The Measure of a Man

agapelove1Ben Franklin coined a saying that “nothing is certain in life but death and taxes.”  In higher education, a variation of Franklin’s wisdom might be that nothing is certain but death and assessment.

Assessment – quantitative, measurable outcomes of student learning – is an important part of any educational endeavor. College professors have been doing it for centuries through exams and course grades. Current assessment trends, however,  require professors to use measures other than grades to gauge student learning.

For example, a professor might require her science students to write essays on an ethical dilemma and how they would resolve it.  A government professor might ask his students to explain why the Constitution is important. In both cases the exercises require a quantitative score using a standardized rubric.  A lot of us feel like we’ve been turned into behavioral scientists and the students into lab rats.

My struggle with assessment is that it overlooks the most important aspect of a college education – one that is entirely unquantifiable.

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Up the Mountain, Into the Woods: Two Weeks at Wildacres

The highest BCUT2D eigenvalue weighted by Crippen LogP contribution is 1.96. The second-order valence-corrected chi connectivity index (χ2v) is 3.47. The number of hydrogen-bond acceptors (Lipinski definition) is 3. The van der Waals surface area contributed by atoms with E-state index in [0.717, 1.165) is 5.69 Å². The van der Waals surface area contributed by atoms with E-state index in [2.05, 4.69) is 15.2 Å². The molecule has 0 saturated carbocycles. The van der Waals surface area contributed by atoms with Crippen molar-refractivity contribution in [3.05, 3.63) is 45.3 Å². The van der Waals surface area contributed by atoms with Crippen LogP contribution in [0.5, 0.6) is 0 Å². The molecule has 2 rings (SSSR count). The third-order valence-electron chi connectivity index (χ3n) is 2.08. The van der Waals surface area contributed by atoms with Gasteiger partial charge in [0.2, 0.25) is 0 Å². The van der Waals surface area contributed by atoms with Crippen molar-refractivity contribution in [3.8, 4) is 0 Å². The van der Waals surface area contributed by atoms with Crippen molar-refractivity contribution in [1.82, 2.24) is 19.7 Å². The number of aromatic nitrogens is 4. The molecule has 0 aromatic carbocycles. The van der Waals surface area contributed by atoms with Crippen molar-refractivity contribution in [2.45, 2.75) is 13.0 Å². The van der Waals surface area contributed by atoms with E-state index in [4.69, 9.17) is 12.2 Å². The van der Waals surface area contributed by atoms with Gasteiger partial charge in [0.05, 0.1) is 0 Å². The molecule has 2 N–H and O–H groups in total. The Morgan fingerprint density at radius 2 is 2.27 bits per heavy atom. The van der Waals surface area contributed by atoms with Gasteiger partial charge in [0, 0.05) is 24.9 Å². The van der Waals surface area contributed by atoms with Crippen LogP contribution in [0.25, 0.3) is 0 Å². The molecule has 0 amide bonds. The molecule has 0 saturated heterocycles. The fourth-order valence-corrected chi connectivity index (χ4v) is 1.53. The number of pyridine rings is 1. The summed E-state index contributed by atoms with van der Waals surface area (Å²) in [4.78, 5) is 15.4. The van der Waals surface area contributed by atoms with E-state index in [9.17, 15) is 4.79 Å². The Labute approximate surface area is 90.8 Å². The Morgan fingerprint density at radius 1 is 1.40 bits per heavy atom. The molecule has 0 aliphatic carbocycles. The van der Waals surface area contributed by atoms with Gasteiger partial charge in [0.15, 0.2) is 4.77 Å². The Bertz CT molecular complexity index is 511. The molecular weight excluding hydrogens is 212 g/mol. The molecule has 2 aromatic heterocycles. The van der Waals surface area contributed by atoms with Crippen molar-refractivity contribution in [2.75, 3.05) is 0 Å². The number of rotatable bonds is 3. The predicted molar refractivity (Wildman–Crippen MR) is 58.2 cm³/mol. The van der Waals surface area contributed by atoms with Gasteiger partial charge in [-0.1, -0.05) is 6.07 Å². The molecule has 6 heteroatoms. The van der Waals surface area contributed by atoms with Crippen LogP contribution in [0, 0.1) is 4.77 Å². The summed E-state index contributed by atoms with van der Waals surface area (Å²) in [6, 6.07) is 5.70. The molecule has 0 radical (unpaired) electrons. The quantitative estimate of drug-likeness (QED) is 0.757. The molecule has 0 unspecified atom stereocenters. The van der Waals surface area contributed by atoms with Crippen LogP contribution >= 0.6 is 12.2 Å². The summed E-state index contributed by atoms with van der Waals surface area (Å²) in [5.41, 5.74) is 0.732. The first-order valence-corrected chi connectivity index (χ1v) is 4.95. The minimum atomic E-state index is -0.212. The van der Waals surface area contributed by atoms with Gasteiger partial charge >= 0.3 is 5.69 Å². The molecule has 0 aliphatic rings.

For Judi Hill


“We need the tonic of wildness…At the same time that we are earnest to explore and learn all things, we require that all things be mysterious and unexplorable, that land and sea be indefinitely wild, unsurveyed and unfathomed by us because unfathomable. We can never have enough of nature.”
― Henry David Thoreau, Walden: Or, Life in the Woods

1.  Houston

The thrill of the city is that it is always moving:  you will never run out of things to do. Houston holds out her hand, and you take, take, take:  The Alley Theater, The Houston Symphony, The Menil Collection.  I could never leave and still feel like I was touring the globe.  We don’t have to try to be diverse, multicultural, international, endlessly interesting.  We already are.  Many days, I spiral the city on Beltway 8, driving to my university in the southwest part of the city.  There is a lot of concrete, brick, and mortar around me.  Nature has been tamed for so much for our progress.  Nature punctuates the city, not the other way around.